Biocides

Regulation on the supply and use of biocidal products

Regulation (EU) 528/2012 improves the functioning of the single market while ensuring a high level of protection for human health, animal health and the environment.

The Regulation sets out rules for:

In particular, it says that a biocidal product cannot be placed on the market or used unless it contains approved active substances, and has been authorised.

The Regulation also includes provisions to reduce animal testing by making data sharing on vertebrate studies compulsory, and encouraging a more flexible and intelligent approach to testing.

Article 2

The regulation outlines the general principles and products which fall under the scope of the biocidal products regulation. This includes mixtures, articles and materials treated with biocidal products, including furniture and textiles, as well as a provision on dual use covering biocidal products that have a dual function.

Article 3

This outlines the applicable definitions, making a distinction between those substances, mixtures and articles that should be regarded as biocidal products and those which should not, differentiating notably between articles that are biocidal products and those that are treated.

Animal testing

Although the Regulation does not ban animal testing completely, it attempts to minimise it as much as possible. Article 62 introduces an obligation to share data on vertebrate animal tests in exchange for fair compensation, and a prohibition to duplicate such tests, which is aimed at saving costs, as well as animal lives.

It also encourages data-sharing for non-animal tests, with a similar view to reducing the overall costs of the legislation to the industry and avoiding the duplication of efforts. Where necessary, ECHA is involved in the data sharing process.

In addition, all use of animals for scientific purposes must comply with the provisions set out in Directive 2010/63/EU, which entered into force on 1 January 2013. This Directive strengthens, and significantly improves on legislation in this area.

How are products authorised, and by whom?

To obtain the authorisation needed to supply and use these products, companies must demonstrate that the product is effective and does not present unacceptable risks to humans, animals or the environment.

Individual EU countries are responsible for authorising biocidal products that are made available on their own territory with mutual recognition processes possible between them. Some types of products can be authorised at the request of companies by the Commission at EU level enabling these companies to make these products available to the entire EU market.

Role of ECHA

The European Chemicals Agency (ECHA) is responsible for providing technical and scientific support in implementing Regulation (EU) 528/2012. Through its Biocidal Product Committee, it provides opinions to the European Commission on:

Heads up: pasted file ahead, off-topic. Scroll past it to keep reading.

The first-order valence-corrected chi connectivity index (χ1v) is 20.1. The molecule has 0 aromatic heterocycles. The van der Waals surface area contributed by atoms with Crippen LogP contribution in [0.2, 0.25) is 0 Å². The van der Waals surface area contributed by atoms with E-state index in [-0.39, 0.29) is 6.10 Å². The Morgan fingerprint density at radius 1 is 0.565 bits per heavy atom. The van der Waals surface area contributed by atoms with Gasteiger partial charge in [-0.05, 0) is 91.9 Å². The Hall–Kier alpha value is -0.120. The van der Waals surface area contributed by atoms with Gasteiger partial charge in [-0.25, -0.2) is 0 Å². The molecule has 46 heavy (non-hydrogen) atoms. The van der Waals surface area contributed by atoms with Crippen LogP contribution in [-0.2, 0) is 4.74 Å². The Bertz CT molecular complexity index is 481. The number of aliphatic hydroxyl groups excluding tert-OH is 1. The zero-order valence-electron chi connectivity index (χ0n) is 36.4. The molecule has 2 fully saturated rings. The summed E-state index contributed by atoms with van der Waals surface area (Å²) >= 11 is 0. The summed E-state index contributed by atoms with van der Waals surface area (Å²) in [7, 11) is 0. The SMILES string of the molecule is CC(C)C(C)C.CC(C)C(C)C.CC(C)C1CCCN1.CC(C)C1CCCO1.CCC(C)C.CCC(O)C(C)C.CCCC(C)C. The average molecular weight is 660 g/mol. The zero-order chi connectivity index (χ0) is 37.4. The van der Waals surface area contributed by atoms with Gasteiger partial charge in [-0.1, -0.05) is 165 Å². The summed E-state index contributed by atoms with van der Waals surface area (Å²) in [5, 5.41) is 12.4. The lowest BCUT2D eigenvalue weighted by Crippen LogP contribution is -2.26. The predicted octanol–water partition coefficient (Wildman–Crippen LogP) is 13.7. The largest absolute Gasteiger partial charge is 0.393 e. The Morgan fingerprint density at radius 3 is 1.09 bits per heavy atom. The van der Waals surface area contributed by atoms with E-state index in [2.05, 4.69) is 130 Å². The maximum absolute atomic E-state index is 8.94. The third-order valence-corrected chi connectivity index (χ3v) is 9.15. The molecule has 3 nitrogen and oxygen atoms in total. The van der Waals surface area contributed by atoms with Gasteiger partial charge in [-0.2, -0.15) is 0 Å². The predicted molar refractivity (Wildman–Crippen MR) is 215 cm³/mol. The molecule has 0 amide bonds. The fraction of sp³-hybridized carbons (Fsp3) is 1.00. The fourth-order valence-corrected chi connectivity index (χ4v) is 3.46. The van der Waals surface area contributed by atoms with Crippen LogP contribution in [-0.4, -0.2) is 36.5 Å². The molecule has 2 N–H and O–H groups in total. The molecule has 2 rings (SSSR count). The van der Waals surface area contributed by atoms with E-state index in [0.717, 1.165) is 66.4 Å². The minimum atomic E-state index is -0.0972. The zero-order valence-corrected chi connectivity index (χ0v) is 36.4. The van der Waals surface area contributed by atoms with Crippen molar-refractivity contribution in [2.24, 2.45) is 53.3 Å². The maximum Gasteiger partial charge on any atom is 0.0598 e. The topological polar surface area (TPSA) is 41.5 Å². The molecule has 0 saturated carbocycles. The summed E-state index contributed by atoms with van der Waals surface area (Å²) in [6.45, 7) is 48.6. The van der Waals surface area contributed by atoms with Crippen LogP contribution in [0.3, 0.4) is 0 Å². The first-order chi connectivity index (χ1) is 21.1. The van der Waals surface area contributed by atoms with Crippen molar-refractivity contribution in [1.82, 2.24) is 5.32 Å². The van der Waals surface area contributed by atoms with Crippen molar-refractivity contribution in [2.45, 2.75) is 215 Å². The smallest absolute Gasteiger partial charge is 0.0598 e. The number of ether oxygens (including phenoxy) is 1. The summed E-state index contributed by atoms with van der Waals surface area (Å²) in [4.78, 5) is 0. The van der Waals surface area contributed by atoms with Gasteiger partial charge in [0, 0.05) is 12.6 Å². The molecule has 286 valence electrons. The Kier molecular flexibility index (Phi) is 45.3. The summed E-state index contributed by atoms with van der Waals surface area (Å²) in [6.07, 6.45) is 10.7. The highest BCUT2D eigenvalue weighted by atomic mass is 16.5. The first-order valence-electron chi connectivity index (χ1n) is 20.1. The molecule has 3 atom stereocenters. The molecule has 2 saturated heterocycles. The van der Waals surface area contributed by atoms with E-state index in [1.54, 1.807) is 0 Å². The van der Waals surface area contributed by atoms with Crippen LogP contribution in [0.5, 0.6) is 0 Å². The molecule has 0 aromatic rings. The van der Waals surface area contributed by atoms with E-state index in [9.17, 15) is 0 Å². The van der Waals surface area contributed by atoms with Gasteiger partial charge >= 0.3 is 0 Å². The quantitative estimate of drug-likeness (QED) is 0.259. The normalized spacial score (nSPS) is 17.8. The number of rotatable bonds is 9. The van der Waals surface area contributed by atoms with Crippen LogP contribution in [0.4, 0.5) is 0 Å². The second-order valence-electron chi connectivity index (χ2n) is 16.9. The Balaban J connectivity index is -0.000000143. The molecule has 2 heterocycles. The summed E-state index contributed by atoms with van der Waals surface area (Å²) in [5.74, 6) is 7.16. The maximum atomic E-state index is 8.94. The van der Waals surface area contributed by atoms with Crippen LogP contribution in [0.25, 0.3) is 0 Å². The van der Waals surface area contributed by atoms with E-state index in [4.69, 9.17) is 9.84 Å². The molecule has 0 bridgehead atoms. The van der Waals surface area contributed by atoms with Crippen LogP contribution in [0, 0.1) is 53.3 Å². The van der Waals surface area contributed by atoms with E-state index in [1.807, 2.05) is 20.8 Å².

On the basis of ECHA’s opinions, the Commission then decides whether to approve active substances and grant Union authorisations to biocidal products.

ECHA provides secretariat support to the Coordination Group, which plays an important role in the process of mutual recognition of product authorisations at national level between EU countries.

ECHA is also responsible for maintaining the Register for Biocidal Products (R4BP), an IT system used to:

  • Submit applications under the Regulation
  • Exchange information while applications are being assessed
  • Disseminate information once active substances have been approved and products authorised.

ECHA also manages the list of suppliers of active substances established under Article 95 and related applications. ECHA further assesses technical equivalence and data sharing inquiries.

Expert group and Standing Committee

An expert group, made up of representatives of the competent authorities for the implementation of the Biocidal Products Regulation, assists the Commission with the preparation of policy initiatives, delegated acts, and implementation of the Biocidal Products Regulation, including the coordination of certain Member States’ activities. Representatives of NGOs and industry can also participate in meetings of the expert group as observers.

The Standing Committee on Biocidal Products is made up of representatives of EU countries and is chaired by a representative  of the European Commission. It delivers opinions on draft legislative measures that the Commission intends to adopt.

Minutes of the meetings of the expert group and Standing Committee can be found here.

Competent authorities

The list of competent authorities, helpdesks and stakeholders for the implementation of the Regulation is available here.